31 May 2014

The Ukrainian far right Svoboda party: From the margins to the mainstream and back again?

The Ukrainian far right Svoboda party: From the margins to the mainstream and back again?
Anton Shekhovtsov

The far right All-Ukrainian Union “Freedom” (Svoboda) has been making headlines since 2012 when it became the first Ukrainian far right party to enter the parliament and through 2013-2014 when it took active part in the Euromaidan protests in Ukraine and later secured a few ministerial posts in the interim government. Despite the increased media attention even internationally, Svoboda is a giant with feet of clay, ready to fall.

Writing in 2011, a year ahead of the parliamentary elections in Ukraine, I stated in one academic paper that the entrance of the far right Svoboda party to the Ukrainian parliament in 2012 would “spark negative feelings on the part of the Russian minority and contribute to the activization of pro-Russian nationalist movements that could garner support from Russia and advance separatist activities in the largely Russian-speaking regions, such as the Crimea”. Although my prediction seems to have turned out to be right, I missed an important point which lies outside conventional political science: it was not Svoboda’s electoral success in 2012 per se that later energized the pro-Russian nationalists, but rather the portrayal and representation of the Ukrainian far right in general and Svoboda in particular in the Russian media engaged in the extensive information war against Ukraine.
Svoboda's flags at a Euromaidan protest in Kyiv, January 2013
As a number of Ukrainian academics argued in the open letter to the leaders of Ukraine’s democratic opposition calling to them to distance from Svoboda in the run-up to the 2012 parliamentary elections, if Svoboda did not exist, the (pro-)Russian political forces would have to invent it. Indeed, the real threat of Svoboda has never been its potential seizure of power in Ukraine. The main danger of the Ukrainian far right parties and movements has always lied in the possibility of their instrumentalization by higher political elites.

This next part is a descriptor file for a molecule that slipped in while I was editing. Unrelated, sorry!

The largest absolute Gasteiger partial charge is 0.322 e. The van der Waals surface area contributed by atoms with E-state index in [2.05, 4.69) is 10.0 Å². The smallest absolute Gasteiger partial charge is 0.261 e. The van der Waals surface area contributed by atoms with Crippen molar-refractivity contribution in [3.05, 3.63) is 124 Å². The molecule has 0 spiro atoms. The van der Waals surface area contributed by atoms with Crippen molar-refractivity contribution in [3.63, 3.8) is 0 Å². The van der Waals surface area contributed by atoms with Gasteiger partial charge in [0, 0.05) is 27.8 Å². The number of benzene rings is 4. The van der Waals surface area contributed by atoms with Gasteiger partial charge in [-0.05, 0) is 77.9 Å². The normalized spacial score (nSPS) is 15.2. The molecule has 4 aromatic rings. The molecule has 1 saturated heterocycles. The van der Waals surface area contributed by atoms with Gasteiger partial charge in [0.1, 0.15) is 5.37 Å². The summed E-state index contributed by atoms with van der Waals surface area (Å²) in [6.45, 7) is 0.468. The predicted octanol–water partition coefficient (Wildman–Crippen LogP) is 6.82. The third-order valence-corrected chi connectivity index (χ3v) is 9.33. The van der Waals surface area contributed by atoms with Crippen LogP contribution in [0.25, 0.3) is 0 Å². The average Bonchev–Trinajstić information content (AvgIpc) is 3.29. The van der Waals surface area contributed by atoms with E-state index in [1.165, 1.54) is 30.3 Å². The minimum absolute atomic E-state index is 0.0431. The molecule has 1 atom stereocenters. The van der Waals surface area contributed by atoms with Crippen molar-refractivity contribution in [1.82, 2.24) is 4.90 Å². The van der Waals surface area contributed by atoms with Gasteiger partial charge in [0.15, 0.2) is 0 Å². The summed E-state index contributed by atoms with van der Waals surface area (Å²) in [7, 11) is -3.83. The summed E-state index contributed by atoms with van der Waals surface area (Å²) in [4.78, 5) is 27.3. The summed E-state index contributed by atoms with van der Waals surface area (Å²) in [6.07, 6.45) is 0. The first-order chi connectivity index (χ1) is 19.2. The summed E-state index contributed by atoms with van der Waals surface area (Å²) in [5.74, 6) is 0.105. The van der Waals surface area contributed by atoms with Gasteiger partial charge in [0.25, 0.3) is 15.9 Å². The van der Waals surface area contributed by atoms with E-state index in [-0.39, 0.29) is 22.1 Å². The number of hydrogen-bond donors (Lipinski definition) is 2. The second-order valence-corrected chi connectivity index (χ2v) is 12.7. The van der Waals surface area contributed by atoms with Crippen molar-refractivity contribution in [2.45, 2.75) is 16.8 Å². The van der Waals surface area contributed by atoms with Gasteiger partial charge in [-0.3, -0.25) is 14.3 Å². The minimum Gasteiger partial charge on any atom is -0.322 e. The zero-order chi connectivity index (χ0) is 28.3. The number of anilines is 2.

Rather than being genuine subjects of the political process, the Ukrainian far right has largely been fake actors in the Ukrainian political life, at least on the national level. Various far right forces have often been pulled out of the political fringes by more powerful political actors to be exploited in different political games. Far right parties and individuals were used by the authoritarian regimes of Leonid Kuchma and Viktor Yanukovych for disrupting social protests, rigging the vote or posing as “scarecrows” or “bigger evil” to mobilize popular support for the authoritarian regimes presented as “lesser evil”.

The rise of Svoboda, which resulted in its electoral success in 2012, began in 2009 when Svoboda won a landslide victory in the early council elections in one the West Ukrainian Ternopil region. This victory was largely determined by the breakdown of the national-democratic “Orange” political camp and the fact that major national-democratic forces, such as the Bloc of Yuliya Tymoshenko and Arseniy Yatsenyuk’s “Front for Change”, abstained from campaigning.